OSCE was the “gold standard” used to evaluate the clinical competency of undergraduate pharmacy students at IIUM. The general objective of the OSCE was to assess the students' competency in various aspects of therapeutics, clinical pharmacokinetics, drug information, and pharmaceutical care in general. In addition, the method aimed to effectively assess communication skills, drug therapy, and other clinical problems identification and resolution skills. The specific objectives of individual competencies are presented in Appendix 1. The language used for instruction and communication during the OSCE was either English or Bahasa Malay (Malaysia's national language). All the patients and actors recruited for participation in the OSCE were able to understand and fluently speak English and/or Bahasa Malay.
Prior to the OSCE, standardized patient and actor training was conducted for individual stations to minimize intra- and inter-actor bias and avoid inconsistency in the tasks given to examinees. Four patient actors (2 active and 2 reserves) were recruited and specially trained as standardized patients or clients to portray a scenario, such as specific medical or drug-related problems, at each station. The training comprised of role-playing for possible interactions with the student pharmacist during the OSCE. The simulated patients and actors followed scripted scenarios at all stations in order to standardize the examination and ensure parity.
The standardized simulated patients and actors played a relatively passive role in the OSCE, answering questions only if they were asked but not volunteering information. They were instructed to give only a negative response such as “No,” “I don't know,” or “Sorry, I am not sure” to any questions asked by the examinees that deviated from the case scenario. Most of the patients and actors were accustomed to the processes and nature of the OSCE since they had participated previously.
Fourth-year BPharm students were assessed through the OSCE, which contributed 25% to the course examination at the end of the second semester. The examinees were required to perform specific functions to complete the task or address the problem in each station. They were given 15 minutes at each station and assessed using a structured and standardized checklist. Two OSCEs (ie, 2 identical but separate sets of stations) were run simultaneously in parallel for 2 groups of 26 students each. The processes and mechanics of OSCE development and application were described in a previous study.4 A summary of the workstations is provided in Appendix 1. Detailed samples on how the workstations were developed are available from the authors on request.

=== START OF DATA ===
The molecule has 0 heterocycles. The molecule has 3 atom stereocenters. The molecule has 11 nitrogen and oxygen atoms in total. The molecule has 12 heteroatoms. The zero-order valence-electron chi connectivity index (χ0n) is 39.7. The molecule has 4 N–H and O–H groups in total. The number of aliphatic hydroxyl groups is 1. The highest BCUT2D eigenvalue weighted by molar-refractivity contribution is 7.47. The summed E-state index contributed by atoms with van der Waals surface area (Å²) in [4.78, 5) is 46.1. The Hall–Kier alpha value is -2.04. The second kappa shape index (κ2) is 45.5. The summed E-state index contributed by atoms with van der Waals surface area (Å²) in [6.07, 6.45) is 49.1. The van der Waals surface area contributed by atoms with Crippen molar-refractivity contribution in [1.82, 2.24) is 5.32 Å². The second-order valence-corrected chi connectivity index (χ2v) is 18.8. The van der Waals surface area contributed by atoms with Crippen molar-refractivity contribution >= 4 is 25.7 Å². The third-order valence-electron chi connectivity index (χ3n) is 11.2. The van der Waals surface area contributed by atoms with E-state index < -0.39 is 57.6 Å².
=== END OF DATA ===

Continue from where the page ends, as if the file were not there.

A 46-item questionnaire was administered to students immediately after the entire class had completed the examination. The questionnaire was developed based on a comprehensive literature review and modified from a previously validated instrument used to evaluate a similar group of students. To ensure content and construct validity, a senior faculty member with experience in pharmacy education, curriculum design, and evaluation, and another academic expert in pharmacy practice survey research methodology and psychometrics, reviewed the instrument. Modifications were made to better fit the study objectives and ambiguous items were clarified. The instrument then was reviewed again and further refined for use in the study.
The questionnaire was comprised of items to gather demographic data from the respondents and questions evaluating the OSCE stations in terms of ease of understanding the written instructions; difficulty of the tasks; perceived degree of learning gained and needed; and the appropriateness and usefulness of the references or literature resources provided. Examinees were also asked to rate the OSCE in relation to other assessment methods using a 3-point Likert scale. Three open-ended questions also were asked to generate additional qualitative data on the strengths and weaknesses of the examination and students' recommendations for improvement.
Examinees were asked to complete the questionnaire on a voluntary basis immediately after the OSCE. No disclosure of identity was required on the questionnaire and participants were ensured of confidentiality. The data were analyzed using SPSS, version 12, (SPSS, Inc, Chicago, IL). Most of the data were analyzed using descriptive statistics. For the open-ended questions, the qualitative data generated were analyzed manually using thematic content analysis. Interpretable responses were summarized and categorized into themes.
The 52 students examined via the OSCE during 2007-2008 academic session all completed the questionnaire (Table (Table1).1). The majority (76.9%) of the students were female. Students were asked to assess the comparative ease or difficulty associated with understanding instructions and performing tasks at the 7 OSCE stations evaluating competence in DRPs, drug information and literature evaluation, clinical pharmacokinetics, and patient education on the use of insulin delivery devices. More than 50% of the students agreed that it was easy to comprehend the written instructions provided at the station assessing their ability to counsel patients concerning insulin delivery devices and the station assessing their ability to manage a paracetamol overdose, but less than 20% felt the instructions provided at the station assessing their ability to use CPK in dosing regimen design for phenytoin were clear (Table (Table22).
At least half of the students were neutral about the level of difficulty of the tasks at most of the stations (Table (Table2).2). More examinees (25%-48%) felt that the tasks performed at the 2 DRPs stations for tuberculosis (TB) and epilepsy competencies as well as the 2 CPK stations for digoxin and phenytoin competencies were difficult. In addition, not less than half of the students believed that a high degree of learning was gained from the following stations: paracetamol overdose management (53.8%), insulin delivery devices counseling (57.7%), drug information (55.8%), and phenytoin CPK (50%). Over 70% of the respondents felt that a high degree of learning was needed to accomplish the tasks at the 2 DRPs stations and the 2 CPK stations (Table (Table22).